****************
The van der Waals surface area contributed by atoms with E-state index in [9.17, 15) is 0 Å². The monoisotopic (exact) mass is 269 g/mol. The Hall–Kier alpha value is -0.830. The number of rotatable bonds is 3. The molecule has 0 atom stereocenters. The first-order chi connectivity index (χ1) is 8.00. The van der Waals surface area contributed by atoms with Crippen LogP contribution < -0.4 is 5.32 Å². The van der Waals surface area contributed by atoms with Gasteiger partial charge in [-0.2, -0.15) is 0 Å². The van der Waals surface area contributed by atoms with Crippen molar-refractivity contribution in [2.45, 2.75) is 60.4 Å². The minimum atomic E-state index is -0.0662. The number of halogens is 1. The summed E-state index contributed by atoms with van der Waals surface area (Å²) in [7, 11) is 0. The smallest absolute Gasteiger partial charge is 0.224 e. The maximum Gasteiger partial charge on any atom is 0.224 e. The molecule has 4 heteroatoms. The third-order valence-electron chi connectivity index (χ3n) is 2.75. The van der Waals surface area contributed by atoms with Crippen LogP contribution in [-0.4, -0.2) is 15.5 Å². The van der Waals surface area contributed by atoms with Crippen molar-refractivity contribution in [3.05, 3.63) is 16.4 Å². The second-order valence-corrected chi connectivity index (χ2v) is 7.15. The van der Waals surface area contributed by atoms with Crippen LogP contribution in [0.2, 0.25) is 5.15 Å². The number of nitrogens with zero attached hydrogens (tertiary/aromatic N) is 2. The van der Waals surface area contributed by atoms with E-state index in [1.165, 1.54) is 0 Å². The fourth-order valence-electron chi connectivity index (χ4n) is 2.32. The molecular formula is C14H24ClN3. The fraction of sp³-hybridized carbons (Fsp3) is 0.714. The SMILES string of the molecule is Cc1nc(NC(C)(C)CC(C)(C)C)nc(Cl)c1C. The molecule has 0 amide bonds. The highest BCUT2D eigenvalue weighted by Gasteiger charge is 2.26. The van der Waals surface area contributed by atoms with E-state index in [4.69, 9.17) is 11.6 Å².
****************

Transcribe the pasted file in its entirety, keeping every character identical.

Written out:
The van der Waals surface area contributed by atoms with E-state index in [9.17, 15) is 0 Å². The monoisotopic (exact) mass is 269 g/mol. The Hall–Kier alpha value is -0.830. The number of rotatable bonds is 3. The molecule has 0 atom stereocenters. The first-order chi connectivity index (χ1) is 8.00. The van der Waals surface area contributed by atoms with Crippen LogP contribution < -0.4 is 5.32 Å². The van der Waals surface area contributed by atoms with Gasteiger partial charge in [-0.2, -0.15) is 0 Å². The van der Waals surface area contributed by atoms with Crippen molar-refractivity contribution in [2.45, 2.75) is 60.4 Å². The minimum atomic E-state index is -0.0662. The number of halogens is 1. The summed E-state index contributed by atoms with van der Waals surface area (Å²) in [7, 11) is 0. The smallest absolute Gasteiger partial charge is 0.224 e. The maximum Gasteiger partial charge on any atom is 0.224 e. The molecule has 4 heteroatoms. The third-order valence-electron chi connectivity index (χ3n) is 2.75. The van der Waals surface area contributed by atoms with Crippen LogP contribution in [-0.4, -0.2) is 15.5 Å². The van der Waals surface area contributed by atoms with Crippen molar-refractivity contribution in [3.05, 3.63) is 16.4 Å². The second-order valence-corrected chi connectivity index (χ2v) is 7.15. The van der Waals surface area contributed by atoms with Crippen LogP contribution in [0.2, 0.25) is 5.15 Å². The number of nitrogens with zero attached hydrogens (tertiary/aromatic N) is 2. The van der Waals surface area contributed by atoms with E-state index in [1.165, 1.54) is 0 Å². The fourth-order valence-electron chi connectivity index (χ4n) is 2.32. The molecular formula is C14H24ClN3. The fraction of sp³-hybridized carbons (Fsp3) is 0.714. The SMILES string of the molecule is Cc1nc(NC(C)(C)CC(C)(C)C)nc(Cl)c1C. The molecule has 0 amide bonds. The highest BCUT2D eigenvalue weighted by Gasteiger charge is 2.26. The van der Waals surface area contributed by atoms with E-state index in [4.69, 9.17) is 11.6 Å².